Chicago Blackhawks forward Bryan Bickell has become a prominent figure during the Stanley Cup Playoffs, taking on a key offensive role for a team seeking to win its second championship in four seasons.
Bickell, 27, scored eight goals over the first three rounds of the Stanley Cup Playoffs -- one fewer than he had in 48 regular season games. In the Western Conference Final, Bickell scored goals in three consecutive games, then added a pair of assists in the clinching Game 5 win against the Los Angeles Kings.
Bickell has been shut out through three games in the Stanley Cup Final.
He has been gracious enough to agree to keep a player blog that will appear on NHL.com throughout the series against the Boston Bruins.
In his fifth entry, Bickell writes about the Blackhawks tradition of playing Mario Kart on the road. He goes over the history and even ranks some of the players:
BOSTON -- I'm sure a lot of you have heard about how some of us on the team like to unwind when we're on the road by playing Mario Kart. I figured we'd lighten the mood today -- an off day between Games 3 and 4 of the Stanley Cup Final -- and I'd let you in on how it all started, what it's like for us and why we do it.
The Mario Kart experienced started in 2010, the year we won the Stanley Cup. I played in only four games during that playoff run, so I had a lot of time on my hands and I spent it playing some serious Mario Kart. The boys started calling me "the commissioner" because I was bored and everyone was doing their thing.
It has carried over and now, four years later, we're still bringing two Wii systems and two Mario Kart games on the road. The team sets up a lounge for us in the hotel and there are about a dozen of us who are regulars.
Sure, when you're on the road you can go for a walk around the city to loosen up your legs and see some sights, but for the most part, the guys like Mario Kart because it's fun, competitive and it passes the time.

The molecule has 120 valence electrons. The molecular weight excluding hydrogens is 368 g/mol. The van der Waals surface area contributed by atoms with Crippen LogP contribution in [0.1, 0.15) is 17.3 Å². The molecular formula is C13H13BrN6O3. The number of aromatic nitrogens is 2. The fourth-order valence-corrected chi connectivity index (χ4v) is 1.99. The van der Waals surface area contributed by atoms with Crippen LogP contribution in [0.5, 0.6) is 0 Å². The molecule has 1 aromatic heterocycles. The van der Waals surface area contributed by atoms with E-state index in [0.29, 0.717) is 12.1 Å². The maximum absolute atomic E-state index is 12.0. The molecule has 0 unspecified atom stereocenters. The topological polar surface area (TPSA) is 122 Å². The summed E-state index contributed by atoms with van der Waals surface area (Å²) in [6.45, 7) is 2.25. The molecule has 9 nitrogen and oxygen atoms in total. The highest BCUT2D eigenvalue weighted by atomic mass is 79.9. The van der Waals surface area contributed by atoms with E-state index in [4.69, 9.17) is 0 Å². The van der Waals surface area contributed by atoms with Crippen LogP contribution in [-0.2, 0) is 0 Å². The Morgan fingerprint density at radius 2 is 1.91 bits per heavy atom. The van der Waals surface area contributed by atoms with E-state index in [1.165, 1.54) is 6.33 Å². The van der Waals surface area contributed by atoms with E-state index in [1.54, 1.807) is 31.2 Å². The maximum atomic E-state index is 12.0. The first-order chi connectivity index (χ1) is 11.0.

The trainers bring the Wii systems on the road for us and they hook it all up for us in the lounge. It's been the same systems since 2010.
I like to think that I'm one of best Mario Kart players on the team, but let me go through some of my rankings with you:
I'd say there are three No. 1s with myself, Niklas Hjalmarsson and Brent Seabrook. Patrick Sharp and Jonathan Toews are probably tied for No. 2, but it falls off pretty badly from there.
Patrick Kane and Andrew Shaw play and aren't terrible, but we have guys like Nick Leddy, Brandon Bollig, Viktor Stalberg, Michal Rozsival and Ryan Stanton all struggling. Stanton is a new victim in the Mario Kart world.
Let me tell you, it gets pretty darn intense. There are a lot of dramatic plays at the end, in the last lap of games, and guys get fired up. Troy Brouwer broke a few remotes when he was here. He got livid. Tazer gets fired up at times and stomps his feet, but it's all in good fun.
I don't want to call it a kid's game, because we love playing it. And we played it after the game Monday night because some of us needed a way to put our gears in neutral. We were in overdrive and emotional, but getting into some Mario Kart action allowed us to wind down, neutralize ourselves and essentially move on from the tough 2-0 loss.
This is an important time for us and this next game is probably the biggest game of my life, but you overthink the game, that's where you can make the mistakes. So, having the ability to fall back on some Mario Kart action is a way to keep us relaxed and take us away from the game for a little while.
It helps us get refocused on the task at hand. We know all about that going into Game 4. We'll be ready.